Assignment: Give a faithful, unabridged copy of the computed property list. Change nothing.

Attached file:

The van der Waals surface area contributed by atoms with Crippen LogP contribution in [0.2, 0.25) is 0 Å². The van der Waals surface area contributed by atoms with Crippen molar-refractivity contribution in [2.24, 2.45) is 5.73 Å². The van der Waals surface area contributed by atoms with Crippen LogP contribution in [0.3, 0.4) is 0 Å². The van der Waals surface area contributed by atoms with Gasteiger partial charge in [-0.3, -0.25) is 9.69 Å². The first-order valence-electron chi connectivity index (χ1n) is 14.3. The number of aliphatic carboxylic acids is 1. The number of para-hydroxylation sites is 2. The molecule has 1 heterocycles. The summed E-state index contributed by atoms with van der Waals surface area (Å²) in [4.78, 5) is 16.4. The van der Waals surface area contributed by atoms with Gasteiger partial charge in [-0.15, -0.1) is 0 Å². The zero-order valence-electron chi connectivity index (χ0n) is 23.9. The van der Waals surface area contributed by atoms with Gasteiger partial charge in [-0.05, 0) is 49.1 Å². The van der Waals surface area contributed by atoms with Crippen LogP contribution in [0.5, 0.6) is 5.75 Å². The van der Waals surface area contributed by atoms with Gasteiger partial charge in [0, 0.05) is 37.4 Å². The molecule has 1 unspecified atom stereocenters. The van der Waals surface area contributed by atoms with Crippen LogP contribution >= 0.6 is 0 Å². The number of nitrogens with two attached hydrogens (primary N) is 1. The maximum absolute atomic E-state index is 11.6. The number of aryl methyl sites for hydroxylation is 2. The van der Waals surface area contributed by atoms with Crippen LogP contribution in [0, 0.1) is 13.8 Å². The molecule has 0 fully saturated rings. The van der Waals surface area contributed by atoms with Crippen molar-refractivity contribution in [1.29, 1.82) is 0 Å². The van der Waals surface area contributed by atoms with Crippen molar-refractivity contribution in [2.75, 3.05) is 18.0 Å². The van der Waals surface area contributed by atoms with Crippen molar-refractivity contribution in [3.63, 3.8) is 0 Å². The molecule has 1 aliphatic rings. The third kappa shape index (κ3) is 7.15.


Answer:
The van der Waals surface area contributed by atoms with Crippen LogP contribution in [0.2, 0.25) is 0 Å². The van der Waals surface area contributed by atoms with Crippen molar-refractivity contribution in [2.24, 2.45) is 5.73 Å². The van der Waals surface area contributed by atoms with Crippen LogP contribution in [0.3, 0.4) is 0 Å². The van der Waals surface area contributed by atoms with Gasteiger partial charge in [-0.3, -0.25) is 9.69 Å². The first-order valence-electron chi connectivity index (χ1n) is 14.3. The number of aliphatic carboxylic acids is 1. The number of para-hydroxylation sites is 2. The molecule has 1 heterocycles. The summed E-state index contributed by atoms with van der Waals surface area (Å²) in [4.78, 5) is 16.4. The van der Waals surface area contributed by atoms with Gasteiger partial charge in [-0.15, -0.1) is 0 Å². The zero-order valence-electron chi connectivity index (χ0n) is 23.9. The van der Waals surface area contributed by atoms with Gasteiger partial charge in [-0.05, 0) is 49.1 Å². The van der Waals surface area contributed by atoms with Crippen LogP contribution in [0.5, 0.6) is 5.75 Å². The van der Waals surface area contributed by atoms with Gasteiger partial charge in [0, 0.05) is 37.4 Å². The molecule has 1 unspecified atom stereocenters. The van der Waals surface area contributed by atoms with Crippen LogP contribution >= 0.6 is 0 Å². The number of nitrogens with two attached hydrogens (primary N) is 1. The maximum absolute atomic E-state index is 11.6. The number of aryl methyl sites for hydroxylation is 2. The van der Waals surface area contributed by atoms with Crippen LogP contribution in [0, 0.1) is 13.8 Å². The molecule has 0 fully saturated rings. The van der Waals surface area contributed by atoms with Crippen molar-refractivity contribution in [1.29, 1.82) is 0 Å². The van der Waals surface area contributed by atoms with Crippen molar-refractivity contribution in [2.75, 3.05) is 18.0 Å². The van der Waals surface area contributed by atoms with Crippen molar-refractivity contribution in [3.63, 3.8) is 0 Å². The molecule has 1 aliphatic rings. The third kappa shape index (κ3) is 7.15.